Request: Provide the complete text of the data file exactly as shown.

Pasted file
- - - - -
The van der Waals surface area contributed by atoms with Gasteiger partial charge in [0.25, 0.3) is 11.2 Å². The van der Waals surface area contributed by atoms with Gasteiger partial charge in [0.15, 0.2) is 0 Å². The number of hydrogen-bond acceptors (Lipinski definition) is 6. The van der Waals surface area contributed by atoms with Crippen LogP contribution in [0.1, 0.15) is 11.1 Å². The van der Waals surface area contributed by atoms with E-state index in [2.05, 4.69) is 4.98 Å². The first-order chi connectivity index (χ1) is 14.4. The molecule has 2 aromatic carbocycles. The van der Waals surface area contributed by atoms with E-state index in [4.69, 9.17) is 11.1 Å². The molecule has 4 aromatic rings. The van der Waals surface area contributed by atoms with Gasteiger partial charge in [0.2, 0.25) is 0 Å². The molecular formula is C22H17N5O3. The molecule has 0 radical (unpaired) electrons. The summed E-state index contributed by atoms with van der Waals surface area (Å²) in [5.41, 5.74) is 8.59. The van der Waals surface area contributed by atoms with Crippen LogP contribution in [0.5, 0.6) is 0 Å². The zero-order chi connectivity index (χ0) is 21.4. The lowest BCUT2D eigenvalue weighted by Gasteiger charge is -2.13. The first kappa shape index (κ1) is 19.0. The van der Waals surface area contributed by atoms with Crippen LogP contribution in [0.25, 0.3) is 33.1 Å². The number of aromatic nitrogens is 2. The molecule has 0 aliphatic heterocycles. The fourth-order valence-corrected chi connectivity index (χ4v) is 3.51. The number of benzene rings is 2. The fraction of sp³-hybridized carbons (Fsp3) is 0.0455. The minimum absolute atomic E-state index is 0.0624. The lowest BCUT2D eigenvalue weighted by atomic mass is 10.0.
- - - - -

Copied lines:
The van der Waals surface area contributed by atoms with Gasteiger partial charge in [0.25, 0.3) is 11.2 Å². The van der Waals surface area contributed by atoms with Gasteiger partial charge in [0.15, 0.2) is 0 Å². The number of hydrogen-bond acceptors (Lipinski definition) is 6. The van der Waals surface area contributed by atoms with Crippen LogP contribution in [0.1, 0.15) is 11.1 Å². The van der Waals surface area contributed by atoms with E-state index in [2.05, 4.69) is 4.98 Å². The first-order chi connectivity index (χ1) is 14.4. The molecule has 2 aromatic carbocycles. The van der Waals surface area contributed by atoms with E-state index in [4.69, 9.17) is 11.1 Å². The molecule has 4 aromatic rings. The van der Waals surface area contributed by atoms with Gasteiger partial charge in [0.2, 0.25) is 0 Å². The molecular formula is C22H17N5O3. The molecule has 0 radical (unpaired) electrons. The summed E-state index contributed by atoms with van der Waals surface area (Å²) in [5.41, 5.74) is 8.59. The van der Waals surface area contributed by atoms with Crippen LogP contribution in [0.5, 0.6) is 0 Å². The zero-order chi connectivity index (χ0) is 21.4. The lowest BCUT2D eigenvalue weighted by Gasteiger charge is -2.13. The first kappa shape index (κ1) is 19.0. The van der Waals surface area contributed by atoms with Crippen LogP contribution in [0.25, 0.3) is 33.1 Å². The number of aromatic nitrogens is 2. The molecule has 0 aliphatic heterocycles. The fourth-order valence-corrected chi connectivity index (χ4v) is 3.51. The number of benzene rings is 2. The fraction of sp³-hybridized carbons (Fsp3) is 0.0455. The minimum absolute atomic E-state index is 0.0624. The lowest BCUT2D eigenvalue weighted by atomic mass is 10.0.